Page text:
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Can PlayStation 5 Compete Successfully Amid the Coming Games-Streaming Disruption?

Photo of Karol Severin
by Karol Severin

As Mark Cerny, the lead system architect of PlayStation, implied in an exclusive interview with Wired, PS5 is coming likely in fall 2020 – and it is not just meant to be a mere upgrade of the PS4. The key question remains, however, whether even a big upgrade to the hardware and gaming experience will be enough to compete in the increasingly platform- and device-agnostic gaming environment.

What we know about PS5 so far

Without going into too much technological detail, here are some of the key aspects disclosed, which hint at the type of product PS5 is to be positioned as:

  • More power and realism: The CPU and GPU will become more powerful, leading tobetter graphics, fluidity of gaming experiences etc.
  • Ray tracing: A technique allowing for the creation of hyper-realistic, Hollywood-like cinematic experiences, previously unmanageable for any console.
  • SSD hard drive: Up to 15-20x faster loading times, so something that may have taken a game 15 seconds to load can now take under one second.
  • Audio improvements: Sony promises a big jump in terms of audio experience, citing more cinematic and immersive experiences. Besides general gameplay, these improvements will also benefit Sony’s VR endeavours.

The ‘join them vs. fight them’ dilemma

Sony really had two choices to react to the competitive, device-agnostic games streaming pressures. It could either embrace the disruption and get closer to the device/platform-agnostic model, or try to protect its platform and market leadership by committing to deliver a notably better gaming experience than device-agnostic solutions.

Everything we know so far points to PS5’s positioning as the latter. It will be a superior games experience, but it will come at a premium of expensive games-dedicated hardware.

The question is, will the difference in gameplay be enough to justify premium spending for the gaming masses? This might prove specifically challenging at times when several tech majors are promising ‘console grade’ experiences without the need to purchase the expensive hardware.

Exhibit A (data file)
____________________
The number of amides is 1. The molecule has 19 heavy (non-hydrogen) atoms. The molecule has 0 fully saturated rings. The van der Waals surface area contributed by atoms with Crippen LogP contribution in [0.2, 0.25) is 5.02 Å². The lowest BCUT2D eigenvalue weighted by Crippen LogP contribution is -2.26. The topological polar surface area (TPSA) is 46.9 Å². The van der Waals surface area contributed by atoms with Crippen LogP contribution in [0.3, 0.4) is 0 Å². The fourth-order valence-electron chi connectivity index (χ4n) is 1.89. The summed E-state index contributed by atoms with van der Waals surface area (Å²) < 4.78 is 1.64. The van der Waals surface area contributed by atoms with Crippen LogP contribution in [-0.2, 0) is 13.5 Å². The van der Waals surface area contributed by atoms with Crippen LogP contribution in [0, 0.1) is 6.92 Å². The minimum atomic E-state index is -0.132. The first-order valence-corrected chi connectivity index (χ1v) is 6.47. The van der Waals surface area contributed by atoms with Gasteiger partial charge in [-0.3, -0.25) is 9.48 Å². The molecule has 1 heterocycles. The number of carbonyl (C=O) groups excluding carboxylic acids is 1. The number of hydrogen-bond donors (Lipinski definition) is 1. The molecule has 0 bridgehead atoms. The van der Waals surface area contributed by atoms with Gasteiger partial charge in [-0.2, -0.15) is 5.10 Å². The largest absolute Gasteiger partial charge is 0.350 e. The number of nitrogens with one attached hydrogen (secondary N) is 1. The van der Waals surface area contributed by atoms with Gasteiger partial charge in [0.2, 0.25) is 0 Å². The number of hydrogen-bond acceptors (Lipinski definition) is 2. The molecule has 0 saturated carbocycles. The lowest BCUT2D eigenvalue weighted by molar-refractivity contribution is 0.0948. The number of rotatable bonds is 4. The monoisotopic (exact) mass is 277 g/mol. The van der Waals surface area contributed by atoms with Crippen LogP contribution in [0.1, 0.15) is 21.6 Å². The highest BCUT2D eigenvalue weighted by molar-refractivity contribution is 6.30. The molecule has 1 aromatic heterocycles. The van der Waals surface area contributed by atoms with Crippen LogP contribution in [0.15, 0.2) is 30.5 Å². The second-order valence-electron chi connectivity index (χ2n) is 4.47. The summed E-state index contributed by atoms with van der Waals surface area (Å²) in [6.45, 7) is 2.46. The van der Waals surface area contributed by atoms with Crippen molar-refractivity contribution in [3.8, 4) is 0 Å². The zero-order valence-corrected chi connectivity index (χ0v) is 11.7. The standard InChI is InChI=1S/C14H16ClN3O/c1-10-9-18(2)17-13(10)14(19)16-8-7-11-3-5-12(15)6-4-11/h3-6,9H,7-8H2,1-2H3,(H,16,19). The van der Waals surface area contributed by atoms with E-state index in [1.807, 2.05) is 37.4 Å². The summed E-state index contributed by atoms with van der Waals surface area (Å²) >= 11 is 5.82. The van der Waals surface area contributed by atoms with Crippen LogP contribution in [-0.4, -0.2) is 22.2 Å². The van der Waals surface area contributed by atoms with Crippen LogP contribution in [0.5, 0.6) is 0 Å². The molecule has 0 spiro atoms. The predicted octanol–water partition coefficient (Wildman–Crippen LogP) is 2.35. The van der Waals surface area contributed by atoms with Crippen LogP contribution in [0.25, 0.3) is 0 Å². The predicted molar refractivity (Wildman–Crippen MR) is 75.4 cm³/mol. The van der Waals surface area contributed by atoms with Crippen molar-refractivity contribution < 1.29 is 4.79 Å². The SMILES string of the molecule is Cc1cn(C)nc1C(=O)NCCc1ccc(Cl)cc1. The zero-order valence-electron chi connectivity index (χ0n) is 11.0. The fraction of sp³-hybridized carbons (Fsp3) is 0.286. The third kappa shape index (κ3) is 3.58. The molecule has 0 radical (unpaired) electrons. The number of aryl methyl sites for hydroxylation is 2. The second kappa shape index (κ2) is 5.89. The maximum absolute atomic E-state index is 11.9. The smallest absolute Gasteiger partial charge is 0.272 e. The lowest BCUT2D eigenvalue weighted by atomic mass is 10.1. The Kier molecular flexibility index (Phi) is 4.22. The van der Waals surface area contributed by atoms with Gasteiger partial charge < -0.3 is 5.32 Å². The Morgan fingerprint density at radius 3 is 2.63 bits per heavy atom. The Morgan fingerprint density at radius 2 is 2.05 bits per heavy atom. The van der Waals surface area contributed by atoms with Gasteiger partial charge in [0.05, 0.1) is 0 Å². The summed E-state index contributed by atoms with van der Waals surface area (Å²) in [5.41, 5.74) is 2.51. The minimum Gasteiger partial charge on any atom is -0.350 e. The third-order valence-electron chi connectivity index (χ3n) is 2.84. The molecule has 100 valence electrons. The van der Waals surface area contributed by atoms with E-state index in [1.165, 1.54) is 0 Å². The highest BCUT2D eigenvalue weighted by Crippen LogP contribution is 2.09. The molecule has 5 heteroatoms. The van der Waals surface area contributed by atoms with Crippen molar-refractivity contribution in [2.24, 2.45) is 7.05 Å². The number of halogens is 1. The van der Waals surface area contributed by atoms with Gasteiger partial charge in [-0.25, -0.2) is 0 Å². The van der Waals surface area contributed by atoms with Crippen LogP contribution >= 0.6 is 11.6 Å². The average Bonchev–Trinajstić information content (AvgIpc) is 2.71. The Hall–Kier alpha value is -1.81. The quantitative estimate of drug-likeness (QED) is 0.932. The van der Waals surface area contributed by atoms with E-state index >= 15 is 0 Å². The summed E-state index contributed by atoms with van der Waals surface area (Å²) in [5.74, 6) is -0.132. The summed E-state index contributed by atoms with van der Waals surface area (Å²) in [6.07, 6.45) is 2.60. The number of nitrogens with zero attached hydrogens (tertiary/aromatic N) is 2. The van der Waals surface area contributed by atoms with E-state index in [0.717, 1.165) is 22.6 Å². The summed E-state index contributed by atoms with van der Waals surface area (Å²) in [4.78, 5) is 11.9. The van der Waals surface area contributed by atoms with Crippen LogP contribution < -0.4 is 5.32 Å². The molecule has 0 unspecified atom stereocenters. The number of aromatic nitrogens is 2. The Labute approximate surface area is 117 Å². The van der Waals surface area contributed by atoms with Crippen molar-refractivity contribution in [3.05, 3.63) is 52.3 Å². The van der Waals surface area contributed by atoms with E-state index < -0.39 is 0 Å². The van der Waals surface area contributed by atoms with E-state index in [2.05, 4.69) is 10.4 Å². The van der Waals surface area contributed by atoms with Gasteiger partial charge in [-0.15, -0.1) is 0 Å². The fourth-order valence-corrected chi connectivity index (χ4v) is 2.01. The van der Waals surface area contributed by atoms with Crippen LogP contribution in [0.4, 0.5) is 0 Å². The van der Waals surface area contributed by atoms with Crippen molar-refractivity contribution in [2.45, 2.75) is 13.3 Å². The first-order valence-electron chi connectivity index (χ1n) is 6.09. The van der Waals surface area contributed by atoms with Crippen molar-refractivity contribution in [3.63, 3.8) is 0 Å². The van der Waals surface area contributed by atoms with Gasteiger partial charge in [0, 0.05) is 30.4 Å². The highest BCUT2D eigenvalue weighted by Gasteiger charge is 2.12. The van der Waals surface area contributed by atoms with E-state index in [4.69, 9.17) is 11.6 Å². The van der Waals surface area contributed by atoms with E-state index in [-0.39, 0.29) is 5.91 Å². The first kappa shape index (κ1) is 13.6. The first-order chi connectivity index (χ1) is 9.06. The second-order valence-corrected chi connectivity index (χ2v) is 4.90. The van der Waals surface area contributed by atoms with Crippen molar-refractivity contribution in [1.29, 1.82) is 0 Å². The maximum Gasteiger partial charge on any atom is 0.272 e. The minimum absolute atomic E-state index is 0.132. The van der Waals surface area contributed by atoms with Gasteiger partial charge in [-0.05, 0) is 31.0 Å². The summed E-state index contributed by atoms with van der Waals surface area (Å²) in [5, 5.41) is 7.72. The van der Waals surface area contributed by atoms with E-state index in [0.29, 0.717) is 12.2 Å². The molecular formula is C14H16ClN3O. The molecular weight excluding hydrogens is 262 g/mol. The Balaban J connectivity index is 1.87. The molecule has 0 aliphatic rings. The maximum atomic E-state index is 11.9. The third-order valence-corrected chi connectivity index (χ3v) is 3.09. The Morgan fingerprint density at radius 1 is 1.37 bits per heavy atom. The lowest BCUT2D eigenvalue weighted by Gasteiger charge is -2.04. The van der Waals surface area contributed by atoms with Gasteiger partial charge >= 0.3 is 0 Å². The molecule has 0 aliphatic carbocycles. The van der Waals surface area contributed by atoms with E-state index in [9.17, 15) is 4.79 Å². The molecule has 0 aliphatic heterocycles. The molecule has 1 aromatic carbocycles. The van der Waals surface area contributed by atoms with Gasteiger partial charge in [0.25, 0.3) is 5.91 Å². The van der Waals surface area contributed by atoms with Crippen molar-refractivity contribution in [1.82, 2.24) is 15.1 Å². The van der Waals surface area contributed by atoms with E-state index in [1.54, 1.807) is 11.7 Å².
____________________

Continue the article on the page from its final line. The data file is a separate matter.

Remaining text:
PlayStation is at risk of losing a portion of its customers between cycles, as new device-agnostic propositions, such as Stadia or Amazon’s Games streaming project, enter the market. If PlayStation truly delivers a superior gameplay experience, it could end up acquiring and retaining a high-end user segment who are happy to pay a premium for quality. PS5 may drop in the total number of owners, but we could well see its average revenue per user (ARPU) grow. Ultimately, PlayStation could become to gaming what the home cinema setup became to the traditional TV market. For most gaming-thirsty consumers, device-agnostic games subscriptions might do the trick. For the smaller segment of typically higher-spending aficionados, however, PlayStation could well remain the aspirational staple. 

Consoles likely to remain at the core of Sony’s gaming strategy

As things currently stand, Sony seems to be firing on all cylinders to protect its console-centric business model by doing more of what it knows best: creating consoles and content, rather than leading the narrative with cloud capabilities and streaming subscriptions.

It is still early days and these observations are largely based on hints around hardware. Not much has been disclosed about service or content strategies for the PS5. Both will of course play significant roles, and as announcements are made more of Sony’s overall vision will be unveiled. Games streaming in particular will likely be utilized along with PS Now. Another factor helping Sony protect the platform will be its strong reputation in creating exclusive games. However, it currently seems that a premium games-dedicated console will remain at the centre of Sony’s business model to protect its platform for the years to come. If this is the case, Sony will need to improve its overall entertainment offering and experience on the console beyond gaming focus. Otherwise, it risks becoming a gaming-isolated island in the oceans and seas of integrated cross-entertainment ecosystems such as Google, Amazon and Apple.

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